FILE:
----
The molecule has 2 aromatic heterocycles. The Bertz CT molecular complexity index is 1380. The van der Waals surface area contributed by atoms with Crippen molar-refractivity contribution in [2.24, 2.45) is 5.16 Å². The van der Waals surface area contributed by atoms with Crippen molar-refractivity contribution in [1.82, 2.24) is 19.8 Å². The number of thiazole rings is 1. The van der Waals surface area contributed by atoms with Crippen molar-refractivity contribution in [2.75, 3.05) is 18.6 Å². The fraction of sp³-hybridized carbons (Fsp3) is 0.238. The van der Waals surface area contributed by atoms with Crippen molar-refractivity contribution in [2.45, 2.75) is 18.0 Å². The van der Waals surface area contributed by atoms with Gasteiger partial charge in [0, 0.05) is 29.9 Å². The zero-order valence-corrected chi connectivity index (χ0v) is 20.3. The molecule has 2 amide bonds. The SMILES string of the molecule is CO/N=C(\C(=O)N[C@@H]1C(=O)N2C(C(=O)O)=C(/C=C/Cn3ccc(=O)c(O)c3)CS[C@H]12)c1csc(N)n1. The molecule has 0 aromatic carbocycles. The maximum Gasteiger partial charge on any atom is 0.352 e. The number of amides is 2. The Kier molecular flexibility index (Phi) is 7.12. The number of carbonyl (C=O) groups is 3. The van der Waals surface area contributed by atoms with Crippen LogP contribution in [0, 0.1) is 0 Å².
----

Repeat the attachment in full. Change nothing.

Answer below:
The molecule has 2 aromatic heterocycles. The Bertz CT molecular complexity index is 1380. The van der Waals surface area contributed by atoms with Crippen molar-refractivity contribution in [2.24, 2.45) is 5.16 Å². The van der Waals surface area contributed by atoms with Crippen molar-refractivity contribution in [1.82, 2.24) is 19.8 Å². The number of thiazole rings is 1. The van der Waals surface area contributed by atoms with Crippen molar-refractivity contribution in [2.75, 3.05) is 18.6 Å². The fraction of sp³-hybridized carbons (Fsp3) is 0.238. The van der Waals surface area contributed by atoms with Crippen molar-refractivity contribution in [2.45, 2.75) is 18.0 Å². The van der Waals surface area contributed by atoms with Gasteiger partial charge in [0, 0.05) is 29.9 Å². The zero-order valence-corrected chi connectivity index (χ0v) is 20.3. The molecule has 2 amide bonds. The SMILES string of the molecule is CO/N=C(\C(=O)N[C@@H]1C(=O)N2C(C(=O)O)=C(/C=C/Cn3ccc(=O)c(O)c3)CS[C@H]12)c1csc(N)n1. The molecule has 0 aromatic carbocycles. The maximum Gasteiger partial charge on any atom is 0.352 e. The number of amides is 2. The Kier molecular flexibility index (Phi) is 7.12. The number of carbonyl (C=O) groups is 3. The van der Waals surface area contributed by atoms with Crippen LogP contribution in [0, 0.1) is 0 Å².